Professor of religion promotes unity through active involvement


SIMRAN JEET SINGH responds to a comment made during a Prejudice Panel in October 2015.

Simran Jeet Singh has garnered local and national attention for his advocacy

In the context of today’s current political climate, it is important for Trinity students to have role models to look up to in order to be globally aware of and involved in what’s going on around them. Among many of these role models, Simran Jeet Singh, an assistant professor of religion, has stood out as both a teacher and activist.

Singh attended Trinity University for his undergraduate studies and loved the amount of involvement from students on campus.

“I always love how much people care about each other and the world around them. I always tell people that Trinity students are serious but they don’t take themselves too seriously, and I really like that about then,” Singh said.

Singh is the advisor for several clubs on campus, including Trinity Progressives, the Muslim Student Association and the Contemporary, where he aids the students in these organizations to think of ways to cultivate a better campus environment for everyone. Recently, one of these ideas involved Singh distributing index cards to local Muslim communities to stand in solidarity with them.

“There will be members from several different mosques that will be present and we’ll have Trinity students step forward and offer the cards and letters. We’ll also take flowers and take the time for people to talk to one another and give support,” Singh said.

Several of Dr. Singh’s students can attest to the fact that Dr. Singh is an entertaining and informative professor to have.

“Dr. Singh is super cool. He keeps the lectures fresh and throws frequent puns in. He is a great role model, and the things he does for what he believes in is very inspiring. I follow him on Facebook and Twitter and it’s always interesting to read the things he posts,” said Devina Kumar, a senior economics major currently enrolled in Singh’s special topics course on Sikhism.

While Singh is a major activist on campus, he also does a lot of work outside the university.

“I’m doing a lot of writing, interviewing and trying to speak on issues related to xenophobia and discrimination. I work for a civil rights organization based in New York City, so I spend a lot of my time working on issues related to discrimination, hate violence, racial profiling and things like that,” Singh said. “I also spend way too much time on social media, like Twitter and Facebook. I’m not cool enough to have Snapchat though.”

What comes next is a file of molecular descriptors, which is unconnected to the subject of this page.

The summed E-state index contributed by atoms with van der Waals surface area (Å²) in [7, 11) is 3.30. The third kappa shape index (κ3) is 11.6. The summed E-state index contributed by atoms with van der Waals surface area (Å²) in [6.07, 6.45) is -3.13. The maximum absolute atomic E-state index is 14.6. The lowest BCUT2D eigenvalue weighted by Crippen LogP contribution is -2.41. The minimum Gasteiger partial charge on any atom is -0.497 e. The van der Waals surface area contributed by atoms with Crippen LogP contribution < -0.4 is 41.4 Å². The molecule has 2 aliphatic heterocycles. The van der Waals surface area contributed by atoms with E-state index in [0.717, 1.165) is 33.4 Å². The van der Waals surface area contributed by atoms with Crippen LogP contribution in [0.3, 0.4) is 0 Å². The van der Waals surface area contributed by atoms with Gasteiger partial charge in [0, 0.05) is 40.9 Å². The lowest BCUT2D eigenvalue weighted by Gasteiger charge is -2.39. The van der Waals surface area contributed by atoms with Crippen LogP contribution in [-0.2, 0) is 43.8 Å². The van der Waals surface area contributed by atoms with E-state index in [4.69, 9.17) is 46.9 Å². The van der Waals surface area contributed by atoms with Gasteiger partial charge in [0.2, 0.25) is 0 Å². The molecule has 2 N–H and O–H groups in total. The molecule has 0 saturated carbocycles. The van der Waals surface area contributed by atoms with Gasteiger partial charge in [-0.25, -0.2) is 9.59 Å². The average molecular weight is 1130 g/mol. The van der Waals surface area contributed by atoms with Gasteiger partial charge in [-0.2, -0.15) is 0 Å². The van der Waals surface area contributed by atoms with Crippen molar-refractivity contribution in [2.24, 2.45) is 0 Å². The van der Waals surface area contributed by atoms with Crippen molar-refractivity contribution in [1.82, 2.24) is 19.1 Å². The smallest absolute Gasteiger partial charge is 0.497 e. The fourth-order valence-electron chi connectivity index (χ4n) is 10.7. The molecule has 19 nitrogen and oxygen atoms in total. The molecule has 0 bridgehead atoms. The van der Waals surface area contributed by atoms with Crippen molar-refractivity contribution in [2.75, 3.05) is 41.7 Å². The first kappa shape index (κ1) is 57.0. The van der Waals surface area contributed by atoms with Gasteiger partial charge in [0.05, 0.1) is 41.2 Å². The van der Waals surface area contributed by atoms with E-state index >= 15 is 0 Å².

Kumar also noted that Dr. Singh helped his students also become involved as activists outside of campus.

“His classes have assignments that serve a greater cause. For example, in my Qur’an class, he gave us the opportunity to write a paper that would be published if it was good,” Kumar said.

Other staff members at Trinity, such as Stephen Nickle, the university’s chaplain for the past 17 years, have fond memories of Singh as a student.

“He once wanted to do a multi-faith prayer service and fundraiser, and we did something in the chapel connected with that. He was also a part of our first attempt at a religious life council. We have seven Christian fellowships, a Muslim Student Association and a Jewish Student Association, and we thought it was helpful to know what each group was doing and what we could do to strengthen those organizations. We were also able to use it as a springboard to learn more about each other’s beliefs,” Nickle said.

When asked what his motivation was for working so hard in various activist groups, Singh said, “I may not sleep as much, but at the end of the day it’s worth it for me if I can alleviate some of the real suffering that people are experiencing. That’s something that I’ve learned from people much wiser than me, and I’m just trying to continue the tradition.”

Looking at all of his work, Dr. Singh traced his activist career back to Trinity, which fostered his love of learning and getting involved. “Trinity was the place where I learned how to be an activist,” Singh said. “Every time I approached someone in the university as a student seeking to do something that was either educational or awareness-oriented, I always received unconditional support.”